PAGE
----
The security plan for the 2014 Boston Marathon, quite possibly the most heavily scrutinized race in history, has been "significantly enhanced" in the year since the bombings that scarred the finish in 2013.
While much of the public's focus is understandably on the changes people will see -- 3,500 police officers, including National Guard members, along the route; more security cameras; and barriers serving as checkpoints for crowds -- some of the most important changes have been made behind the scenes.
"The planning process has been completely different. The comprehensive plan is significantly enhanced," said Kurt Schwartz, director of the Massachusetts Emergency Management Agency. "Terrible things happened last year, but what you saw was a very effective, efficient response. So we've built on that, we've enhanced it. We're putting a lot more resources on prevention."
Because of the bombings at the finish line on Boylston Street that killed three and injured more than 260, the timeline for preparations was drastically altered.
"We held our first public safety meeting for this year's marathon last August, with the [Boston Athletic Association], MEMA, and the eight cities and towns," Schwartz said.
In years past, those meetings typically began in January.
There's also been an increased focus on interagency cooperation.
"It's really a multiagency approach to the whole marathon in terms of getting together our federal partners, our state partners and our local partners, and all working on the same team," Wellesley deputy chief of police F. Jack Pilecki said. "It's clearly a lot more time devoted to planning for the marathon -- it's a big increase. There's a lot more people involved. There's a lot more meetings. There's a lot more coordination. It's a bigger commitment."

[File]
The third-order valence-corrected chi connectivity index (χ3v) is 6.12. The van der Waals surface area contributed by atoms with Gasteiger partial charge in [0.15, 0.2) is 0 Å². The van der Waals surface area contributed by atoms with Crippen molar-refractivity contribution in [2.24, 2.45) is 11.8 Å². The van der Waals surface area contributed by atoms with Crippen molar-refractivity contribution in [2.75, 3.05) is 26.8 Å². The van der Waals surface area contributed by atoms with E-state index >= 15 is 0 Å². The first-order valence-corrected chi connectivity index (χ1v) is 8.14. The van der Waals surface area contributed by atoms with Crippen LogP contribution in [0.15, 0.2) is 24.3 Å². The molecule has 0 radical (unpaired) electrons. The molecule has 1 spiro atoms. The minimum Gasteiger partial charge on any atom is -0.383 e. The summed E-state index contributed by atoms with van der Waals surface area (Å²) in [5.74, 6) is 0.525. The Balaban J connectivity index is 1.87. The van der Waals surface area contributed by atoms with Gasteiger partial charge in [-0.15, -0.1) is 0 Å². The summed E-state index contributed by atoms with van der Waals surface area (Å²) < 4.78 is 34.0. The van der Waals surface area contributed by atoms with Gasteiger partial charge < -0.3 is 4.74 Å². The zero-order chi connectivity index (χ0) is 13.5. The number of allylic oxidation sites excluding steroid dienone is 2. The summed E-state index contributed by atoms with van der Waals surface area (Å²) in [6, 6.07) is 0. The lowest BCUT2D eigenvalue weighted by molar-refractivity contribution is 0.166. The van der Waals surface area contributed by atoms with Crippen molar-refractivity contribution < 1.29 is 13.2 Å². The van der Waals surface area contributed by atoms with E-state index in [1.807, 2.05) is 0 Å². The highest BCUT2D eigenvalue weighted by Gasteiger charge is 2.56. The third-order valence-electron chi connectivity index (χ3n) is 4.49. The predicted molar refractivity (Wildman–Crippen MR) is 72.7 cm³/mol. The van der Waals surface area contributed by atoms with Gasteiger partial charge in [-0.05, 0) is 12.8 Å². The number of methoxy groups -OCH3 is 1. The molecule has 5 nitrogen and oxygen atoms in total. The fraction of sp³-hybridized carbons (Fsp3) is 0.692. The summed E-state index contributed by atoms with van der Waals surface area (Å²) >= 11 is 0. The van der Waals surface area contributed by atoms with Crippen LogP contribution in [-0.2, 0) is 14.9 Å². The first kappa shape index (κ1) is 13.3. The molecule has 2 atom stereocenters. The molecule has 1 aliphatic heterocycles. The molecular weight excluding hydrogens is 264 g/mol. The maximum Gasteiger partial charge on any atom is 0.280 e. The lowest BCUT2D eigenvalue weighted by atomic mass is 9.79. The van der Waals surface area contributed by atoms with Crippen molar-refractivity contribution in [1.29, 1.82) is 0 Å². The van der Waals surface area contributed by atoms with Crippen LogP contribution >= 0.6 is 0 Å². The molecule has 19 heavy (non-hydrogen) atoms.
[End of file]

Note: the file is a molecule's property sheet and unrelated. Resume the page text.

Because the race has been run 117 times before, each city and town along the route has a wealth of experience to draw on.
"We do it every year," Boston police commissioner William B. Evans said. "Since 9/11, obviously we've picked up some of our [resources] as far as manpower and bomb assets, but [in 2013] it was the usual plan. We do it all the time."
Prior to 2014, each municipality would draw up its own distinct plan for security.
"And then the state and the BAA has brought together all the stakeholders in the past, maybe 10-15 times for a series of meetings over the last couple of months," Schwartz said. "This year we began in August with strategy sessions, including the eight cities and towns and key state and federal agencies. And then we began the planning process in September with the formation of a number of planning working groups."
Schwartz said that approach mirrors those used for very large national public safety events -- things such as the Democratic and Republican national conventions and the Super Bowl.
"The result of that is where in past years you'd have eight cities and towns with their own plans, this year we have a comprehensive plan that ties all eight cities and towns together," Schwartz said. "We have a command center that all of the eight cities and towns are tied to, which will have about 250 people and 60 agencies in it. There have been literally hundreds of meetings involving hundreds and hundreds of public safety people."
And for the first time, all eight cities and towns along the route -- Hopkinton, Ashland, Framingham, Natick, Wellesley, Newton, Brookline and Boston -- will run a dedicated local emergency operations center.
Wellesley, for instance, had always run its marathon operations through the town's emergency communications center in the police headquarters -- the same switchboard that runs typical emergency services such as 911 calls. Pilecki said that the town increased staffing in the emergency communications center in the past, but didn't create a separate incident command center.
That will change this year.
"Just given the logistics of the race this year, with more runners and an anticipated increase of spectators and more officers, we felt it was needed to coordinate the event," Pilecki said.
In addition to the increased police presence, Evans said there will be more cameras deployed along the course in 2014. Boston police have also been working on recognizing potential threats.